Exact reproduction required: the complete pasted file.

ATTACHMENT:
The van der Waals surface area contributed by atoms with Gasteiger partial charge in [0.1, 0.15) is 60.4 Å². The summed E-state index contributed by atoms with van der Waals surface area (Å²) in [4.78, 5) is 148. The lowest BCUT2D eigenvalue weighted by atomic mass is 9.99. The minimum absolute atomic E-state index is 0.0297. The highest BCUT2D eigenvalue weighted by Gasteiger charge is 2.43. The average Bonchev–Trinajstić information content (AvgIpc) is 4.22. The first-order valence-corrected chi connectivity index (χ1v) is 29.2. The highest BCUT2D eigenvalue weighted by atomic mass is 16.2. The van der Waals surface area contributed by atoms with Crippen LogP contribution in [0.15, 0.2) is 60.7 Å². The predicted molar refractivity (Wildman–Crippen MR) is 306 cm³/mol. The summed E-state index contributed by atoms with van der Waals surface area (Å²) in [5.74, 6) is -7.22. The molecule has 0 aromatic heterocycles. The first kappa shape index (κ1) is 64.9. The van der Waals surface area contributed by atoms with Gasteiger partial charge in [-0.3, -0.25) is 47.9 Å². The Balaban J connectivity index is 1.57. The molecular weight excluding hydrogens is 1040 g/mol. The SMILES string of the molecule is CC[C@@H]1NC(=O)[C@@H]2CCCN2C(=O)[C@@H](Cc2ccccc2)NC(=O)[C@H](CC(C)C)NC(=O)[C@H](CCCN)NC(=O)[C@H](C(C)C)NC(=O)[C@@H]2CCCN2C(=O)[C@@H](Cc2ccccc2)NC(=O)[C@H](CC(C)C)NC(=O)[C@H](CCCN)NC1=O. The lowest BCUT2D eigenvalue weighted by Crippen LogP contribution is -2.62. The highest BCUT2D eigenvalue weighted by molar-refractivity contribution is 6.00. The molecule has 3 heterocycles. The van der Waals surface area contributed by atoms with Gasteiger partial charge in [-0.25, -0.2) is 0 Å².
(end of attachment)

The van der Waals surface area contributed by atoms with Gasteiger partial charge in [0.1, 0.15) is 60.4 Å². The summed E-state index contributed by atoms with van der Waals surface area (Å²) in [4.78, 5) is 148. The lowest BCUT2D eigenvalue weighted by atomic mass is 9.99. The minimum absolute atomic E-state index is 0.0297. The highest BCUT2D eigenvalue weighted by Gasteiger charge is 2.43. The average Bonchev–Trinajstić information content (AvgIpc) is 4.22. The first-order valence-corrected chi connectivity index (χ1v) is 29.2. The highest BCUT2D eigenvalue weighted by atomic mass is 16.2. The van der Waals surface area contributed by atoms with Crippen LogP contribution in [0.15, 0.2) is 60.7 Å². The predicted molar refractivity (Wildman–Crippen MR) is 306 cm³/mol. The summed E-state index contributed by atoms with van der Waals surface area (Å²) in [5.74, 6) is -7.22. The molecule has 0 aromatic heterocycles. The first kappa shape index (κ1) is 64.9. The van der Waals surface area contributed by atoms with Gasteiger partial charge in [-0.3, -0.25) is 47.9 Å². The Balaban J connectivity index is 1.57. The molecular weight excluding hydrogens is 1040 g/mol. The SMILES string of the molecule is CC[C@@H]1NC(=O)[C@@H]2CCCN2C(=O)[C@@H](Cc2ccccc2)NC(=O)[C@H](CC(C)C)NC(=O)[C@H](CCCN)NC(=O)[C@H](C(C)C)NC(=O)[C@@H]2CCCN2C(=O)[C@@H](Cc2ccccc2)NC(=O)[C@H](CC(C)C)NC(=O)[C@H](CCCN)NC1=O. The lowest BCUT2D eigenvalue weighted by Crippen LogP contribution is -2.62. The highest BCUT2D eigenvalue weighted by molar-refractivity contribution is 6.00. The molecule has 3 heterocycles. The van der Waals surface area contributed by atoms with Gasteiger partial charge in [-0.25, -0.2) is 0 Å².